The Liberal American Constitution Society Is Named After the Text …

... and the conservative Federalist Society is named after legislative history.

|The Volokh Conspiracy |

Go figure.

NEXT: Brickbat: Fool Me Twice

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  1. …and the Democratic People’s Republic of Korea is named after….?

    1. I think it’s named after the Holy Roman Empire.

      1. Long after …

  2. Unity through inconsistency

    1. Or, as Al Gore translated our national motto, “from one, many”.

      1. Yep, one through many and many through one, the fractured but whole

  3. And doesn’t the Federalist Society tend to adhere to Anti-Federalist positions?

    1. I think that’s pretty accurate. They kind of repurposed the name “Federalist” while maintaining the preatige or reverence that the name connotes. It seems unlikely they would support a John Marshall for nomination to the Court.

      1. I don’t think it’s accurate to say the Federalist Society repurposed the term. I think the idea of anti-federalism had morphed well before that with the concept of dual federalism and the what not pre-civil war. Once federalism became the norm, the only people talking about federalism were the people who would have been called anti-federalist. So the name of the topic and the position on the subject just merged.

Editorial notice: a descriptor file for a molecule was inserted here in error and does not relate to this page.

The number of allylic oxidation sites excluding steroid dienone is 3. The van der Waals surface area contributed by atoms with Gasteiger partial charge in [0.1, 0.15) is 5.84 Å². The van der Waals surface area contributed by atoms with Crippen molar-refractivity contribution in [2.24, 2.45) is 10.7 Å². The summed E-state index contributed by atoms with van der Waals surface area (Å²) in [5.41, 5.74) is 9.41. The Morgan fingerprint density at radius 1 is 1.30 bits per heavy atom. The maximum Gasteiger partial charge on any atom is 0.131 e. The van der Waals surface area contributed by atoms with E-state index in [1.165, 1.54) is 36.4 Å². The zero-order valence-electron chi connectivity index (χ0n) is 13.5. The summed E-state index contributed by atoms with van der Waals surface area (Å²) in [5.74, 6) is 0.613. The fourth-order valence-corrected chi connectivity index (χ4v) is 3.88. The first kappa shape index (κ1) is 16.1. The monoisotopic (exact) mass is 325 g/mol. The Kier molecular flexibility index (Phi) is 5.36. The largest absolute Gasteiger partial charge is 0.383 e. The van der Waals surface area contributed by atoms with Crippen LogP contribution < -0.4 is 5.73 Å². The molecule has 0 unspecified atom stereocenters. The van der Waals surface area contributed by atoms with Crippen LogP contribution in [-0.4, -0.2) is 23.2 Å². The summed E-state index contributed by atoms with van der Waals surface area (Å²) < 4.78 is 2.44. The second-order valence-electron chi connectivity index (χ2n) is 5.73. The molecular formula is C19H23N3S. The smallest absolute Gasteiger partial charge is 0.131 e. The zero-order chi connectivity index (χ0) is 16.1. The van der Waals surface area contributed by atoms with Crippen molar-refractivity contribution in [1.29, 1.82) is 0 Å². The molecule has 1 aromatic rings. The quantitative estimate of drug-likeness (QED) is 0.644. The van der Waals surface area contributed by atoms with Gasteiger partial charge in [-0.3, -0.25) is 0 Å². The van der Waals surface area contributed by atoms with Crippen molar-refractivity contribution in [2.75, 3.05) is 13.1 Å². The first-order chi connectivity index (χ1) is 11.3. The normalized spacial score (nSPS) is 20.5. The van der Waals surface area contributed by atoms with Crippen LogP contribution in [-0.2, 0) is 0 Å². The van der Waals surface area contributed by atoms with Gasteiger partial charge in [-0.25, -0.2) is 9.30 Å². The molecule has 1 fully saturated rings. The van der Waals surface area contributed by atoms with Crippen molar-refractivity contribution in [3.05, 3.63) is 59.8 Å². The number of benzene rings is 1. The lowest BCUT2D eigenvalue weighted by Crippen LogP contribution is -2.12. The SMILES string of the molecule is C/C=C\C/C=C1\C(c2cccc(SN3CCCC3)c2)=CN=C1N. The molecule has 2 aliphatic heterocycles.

1. Did not Hamilton, Madison and Jay effectively redefine “federation”, which had previously been regarded as synonymous with “confederation”? The “Anti-Federalists” of the 1780s probably regarded themselves as “true” federalists. Hamilton, et al got the constitution they preferred and “won” the terminology contest.

    2. The answer I’ve gotten when I’ve asked that question is that modern FS treats “federalist” as representing the *state* of the division of powers between the federal and state governments after 1787. Thus, the FS wants a return to that particular state, rather than treating “federalist” as a relative measure of increasing the federal government’s power and “anti-federalist” as a relative measure of increasing the states’ power.

    3. Vociferously.

  4. It is the perfect example of modern political naming conventions where names are chosen to obscure and obfuscate the position of the organization.

    1. I don’t think either is quite so sinister, just branding with whatever sounds good.

  5. “Go figure” in isolation like that seems positively Biblical with slight overtones of Mel Brooks.

    And then the LORD said to Abraham, “Go. Figure.”

    1. I’d wager a guess you’re the first and last to think that.

  6. …and you park in a driveway and drive on a parkway.

  7. the conservative Federalist Society

    Not “libertarian Federalist Society?”

    I commend the honesty.

  8. I suspect that the Federalist society was named based on the idea of Federalism (or what would have been known as anti-federalism back yonder) as opposed to the Federalist Papers themselves. I don’t know, but that would be my guess.

  9. And the Democratic Party is named for democracy, which they define as only ocurring when they win elections.